Effects of Medications on Oral Health

Evidence Based
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How Can Medications Negatively Impact Your Oral Health?

Prescription and over-the-counter medications can negatively impact your general and oral health. In particular, common complications associated with everyday medications include irregular bleeding, changes in taste, soft-tissue reactions (sores), dry mouth, and enlarged gum tissue.

During routine dentist appointments, it is important to tell them which medications you are taking to ensure you receive the best care possible. In addition, if you currently have any chronic conditions or illnesses, let your dentist know before or during your next appointment.

Common Oral Complications Associated with Medications

Dry mouth, gum inflammation, mouth sores, cavities, and oral thrush are common conditions associated with many everyday medications. Some of these diseases are harmless, while others can be indicators of more serious health conditions. 

Common oral conditions that may arise while taking certain medications include:

Dry Mouth

Medication-induced dry mouth is an uncomfortable side effect that impacts many older adults. By definition, dry mouth (xerostomia) is an oral condition when the salivary glands in the mouth do not produce enough saliva to keep the mouth wet.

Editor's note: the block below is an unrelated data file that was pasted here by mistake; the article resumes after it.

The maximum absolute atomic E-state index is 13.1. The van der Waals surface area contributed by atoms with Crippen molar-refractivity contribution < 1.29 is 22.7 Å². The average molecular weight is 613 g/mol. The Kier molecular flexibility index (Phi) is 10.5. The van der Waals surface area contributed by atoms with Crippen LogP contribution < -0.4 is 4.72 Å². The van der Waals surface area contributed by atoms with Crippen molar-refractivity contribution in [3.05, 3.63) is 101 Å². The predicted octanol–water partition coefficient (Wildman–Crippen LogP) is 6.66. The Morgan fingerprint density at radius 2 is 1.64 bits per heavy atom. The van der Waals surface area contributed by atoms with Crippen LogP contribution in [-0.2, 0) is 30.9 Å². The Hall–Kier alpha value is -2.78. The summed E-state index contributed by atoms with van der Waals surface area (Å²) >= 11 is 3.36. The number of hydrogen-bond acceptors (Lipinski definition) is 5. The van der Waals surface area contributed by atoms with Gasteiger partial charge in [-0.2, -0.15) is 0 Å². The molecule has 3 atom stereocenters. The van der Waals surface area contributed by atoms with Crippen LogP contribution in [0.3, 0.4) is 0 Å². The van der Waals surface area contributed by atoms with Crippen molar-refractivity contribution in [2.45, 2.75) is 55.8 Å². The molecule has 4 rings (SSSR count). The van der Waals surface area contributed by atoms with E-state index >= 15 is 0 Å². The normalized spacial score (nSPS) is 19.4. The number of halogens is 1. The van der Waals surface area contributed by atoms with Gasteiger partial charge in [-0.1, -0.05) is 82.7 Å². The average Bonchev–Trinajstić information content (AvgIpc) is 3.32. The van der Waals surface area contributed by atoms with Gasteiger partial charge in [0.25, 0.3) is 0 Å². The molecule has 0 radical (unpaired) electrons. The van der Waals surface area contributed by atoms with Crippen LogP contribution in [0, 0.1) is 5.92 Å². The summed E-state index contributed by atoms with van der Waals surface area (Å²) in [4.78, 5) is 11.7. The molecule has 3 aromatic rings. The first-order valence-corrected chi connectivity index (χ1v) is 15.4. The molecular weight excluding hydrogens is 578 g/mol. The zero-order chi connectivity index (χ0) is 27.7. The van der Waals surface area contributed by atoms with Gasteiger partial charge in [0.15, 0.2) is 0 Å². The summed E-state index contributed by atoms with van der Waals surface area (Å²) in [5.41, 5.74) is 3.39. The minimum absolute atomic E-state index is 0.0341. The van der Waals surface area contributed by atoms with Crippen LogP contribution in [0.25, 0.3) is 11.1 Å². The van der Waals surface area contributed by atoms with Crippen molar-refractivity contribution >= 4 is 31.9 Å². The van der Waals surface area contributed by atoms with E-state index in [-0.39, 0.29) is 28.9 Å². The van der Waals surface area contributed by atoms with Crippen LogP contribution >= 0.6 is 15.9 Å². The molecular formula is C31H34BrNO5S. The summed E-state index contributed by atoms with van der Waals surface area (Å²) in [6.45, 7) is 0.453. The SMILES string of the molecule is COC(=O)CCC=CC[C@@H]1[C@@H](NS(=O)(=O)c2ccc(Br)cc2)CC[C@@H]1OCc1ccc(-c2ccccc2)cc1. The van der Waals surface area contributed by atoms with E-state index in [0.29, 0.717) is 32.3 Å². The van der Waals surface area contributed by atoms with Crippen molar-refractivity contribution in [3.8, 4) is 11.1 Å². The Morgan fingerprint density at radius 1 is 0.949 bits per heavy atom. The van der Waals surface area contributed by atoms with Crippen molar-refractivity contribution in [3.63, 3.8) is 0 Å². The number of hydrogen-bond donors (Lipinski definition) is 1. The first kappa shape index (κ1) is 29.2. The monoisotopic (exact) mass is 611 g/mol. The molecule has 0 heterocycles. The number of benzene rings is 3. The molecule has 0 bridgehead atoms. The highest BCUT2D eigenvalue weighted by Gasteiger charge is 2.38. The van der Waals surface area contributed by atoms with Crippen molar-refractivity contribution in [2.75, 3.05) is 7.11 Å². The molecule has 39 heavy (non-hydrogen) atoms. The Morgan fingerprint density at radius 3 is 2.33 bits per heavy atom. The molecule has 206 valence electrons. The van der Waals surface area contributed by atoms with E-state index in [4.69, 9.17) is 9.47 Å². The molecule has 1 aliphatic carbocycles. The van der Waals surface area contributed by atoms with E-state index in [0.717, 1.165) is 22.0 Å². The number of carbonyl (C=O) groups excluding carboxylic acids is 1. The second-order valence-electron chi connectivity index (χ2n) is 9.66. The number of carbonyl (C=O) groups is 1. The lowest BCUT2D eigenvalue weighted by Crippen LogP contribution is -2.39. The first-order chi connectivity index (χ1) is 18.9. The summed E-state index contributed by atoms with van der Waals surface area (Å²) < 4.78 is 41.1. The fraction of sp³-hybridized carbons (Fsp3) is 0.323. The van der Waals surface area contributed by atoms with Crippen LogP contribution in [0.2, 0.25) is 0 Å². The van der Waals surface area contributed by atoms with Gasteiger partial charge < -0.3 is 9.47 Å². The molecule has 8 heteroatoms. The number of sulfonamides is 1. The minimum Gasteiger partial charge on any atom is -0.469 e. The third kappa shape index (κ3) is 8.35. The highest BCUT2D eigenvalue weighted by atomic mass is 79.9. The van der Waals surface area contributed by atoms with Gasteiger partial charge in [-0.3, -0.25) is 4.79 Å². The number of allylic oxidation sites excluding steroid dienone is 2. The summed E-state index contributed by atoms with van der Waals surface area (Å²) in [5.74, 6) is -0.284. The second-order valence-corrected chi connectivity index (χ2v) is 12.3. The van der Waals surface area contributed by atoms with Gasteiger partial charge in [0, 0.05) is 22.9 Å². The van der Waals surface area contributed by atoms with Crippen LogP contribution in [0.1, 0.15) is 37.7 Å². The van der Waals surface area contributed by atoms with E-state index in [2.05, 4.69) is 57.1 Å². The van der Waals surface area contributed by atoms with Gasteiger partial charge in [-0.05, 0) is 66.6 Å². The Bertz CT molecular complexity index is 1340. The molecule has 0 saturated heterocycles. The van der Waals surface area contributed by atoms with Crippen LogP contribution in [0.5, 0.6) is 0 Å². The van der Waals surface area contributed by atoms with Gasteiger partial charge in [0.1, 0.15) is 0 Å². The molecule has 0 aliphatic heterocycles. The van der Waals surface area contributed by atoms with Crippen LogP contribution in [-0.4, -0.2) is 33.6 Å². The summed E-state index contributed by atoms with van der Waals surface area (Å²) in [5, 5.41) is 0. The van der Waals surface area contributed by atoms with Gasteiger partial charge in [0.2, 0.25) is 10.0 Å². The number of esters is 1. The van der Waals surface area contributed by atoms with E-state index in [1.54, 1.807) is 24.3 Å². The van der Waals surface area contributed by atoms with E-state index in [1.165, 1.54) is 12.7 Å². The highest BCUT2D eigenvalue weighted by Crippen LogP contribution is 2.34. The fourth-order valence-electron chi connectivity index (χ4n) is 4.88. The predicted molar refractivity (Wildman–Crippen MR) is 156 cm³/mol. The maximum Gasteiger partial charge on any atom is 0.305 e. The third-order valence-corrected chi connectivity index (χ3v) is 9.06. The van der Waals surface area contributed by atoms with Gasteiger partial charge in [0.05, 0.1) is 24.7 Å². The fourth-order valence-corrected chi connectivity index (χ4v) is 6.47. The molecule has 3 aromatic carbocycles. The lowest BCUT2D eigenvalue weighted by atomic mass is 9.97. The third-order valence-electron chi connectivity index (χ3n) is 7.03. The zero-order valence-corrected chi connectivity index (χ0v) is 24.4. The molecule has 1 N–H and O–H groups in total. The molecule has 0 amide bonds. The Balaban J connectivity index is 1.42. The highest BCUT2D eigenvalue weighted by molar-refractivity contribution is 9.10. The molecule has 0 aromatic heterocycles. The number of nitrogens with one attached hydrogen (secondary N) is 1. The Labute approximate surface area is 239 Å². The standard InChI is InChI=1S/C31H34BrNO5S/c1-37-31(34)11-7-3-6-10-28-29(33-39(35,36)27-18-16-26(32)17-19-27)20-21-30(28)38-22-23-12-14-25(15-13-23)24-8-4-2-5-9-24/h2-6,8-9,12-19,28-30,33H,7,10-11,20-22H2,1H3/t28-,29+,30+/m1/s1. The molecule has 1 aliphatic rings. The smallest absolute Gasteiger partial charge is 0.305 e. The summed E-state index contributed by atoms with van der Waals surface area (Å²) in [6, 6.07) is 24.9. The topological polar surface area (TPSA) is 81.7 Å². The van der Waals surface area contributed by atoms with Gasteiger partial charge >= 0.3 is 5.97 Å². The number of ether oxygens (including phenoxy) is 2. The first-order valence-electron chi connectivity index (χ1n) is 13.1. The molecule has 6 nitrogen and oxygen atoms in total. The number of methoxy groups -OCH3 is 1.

Saliva is essential for cavity protection because it repairs tooth enamel through remineralization and washes out plaque bacteria. However, as the production of saliva decreases, oral dryness is more likely to occur, which can result in decay or tooth loss.


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Untreated dry mouth can lead to bad breath, gum disease, and painful mouth sores. It can also cause dental erosion, which is a chemical process that results in the loss of dental tissue. 

There are thousands of everyday medications that can cause dry mouth. Although, the most common prescriptions that may result in xerostomia include the following:

  • Antidepressants — most types of antidepressants are used to treat depression. In particular, popular antidepressants include Celexa, Wellbutrin, Paxil, Prozac, and Savella.
  • Muscle Relaxers — these medications treat muscle spasms and discomfort. Popular muscle relaxants include Robaxin, Somas, and Flexeril.
  • Decongestants — these over-the-counter medications reduce allergy symptoms. Common brands of decongestants include Afrin, Sudafed, and Vicks.
  • Diuretics — diuretics are also called “water pills.” They are commonly used to help treat high blood pressure.
  • Antihistamines — medications that stop allergy symptoms, including hay fever, flu symptoms, and food allergies.
  • Appetite Suppressants — these over-the-counter medications (vitamins) reduce appetite, thus decreasing food consumption.
  • Blood Pressure Medications — this includes diuretics, beta-blockers, alpha-blockers, and calcium channel blockers, among others.

Soft-Tissue & Gum Reactions

Certain prescription medications are linked to mouth sores, tissue discoloration, and inflammation. So, if you experience soft-tissue inflammation after taking any of these pills, contact your dentist immediately. He or she can then create a custom oral hygiene regimen to help decrease discomfort and symptoms. Medications that may cause oral ulcers and/or inflammation in the mouth include the following: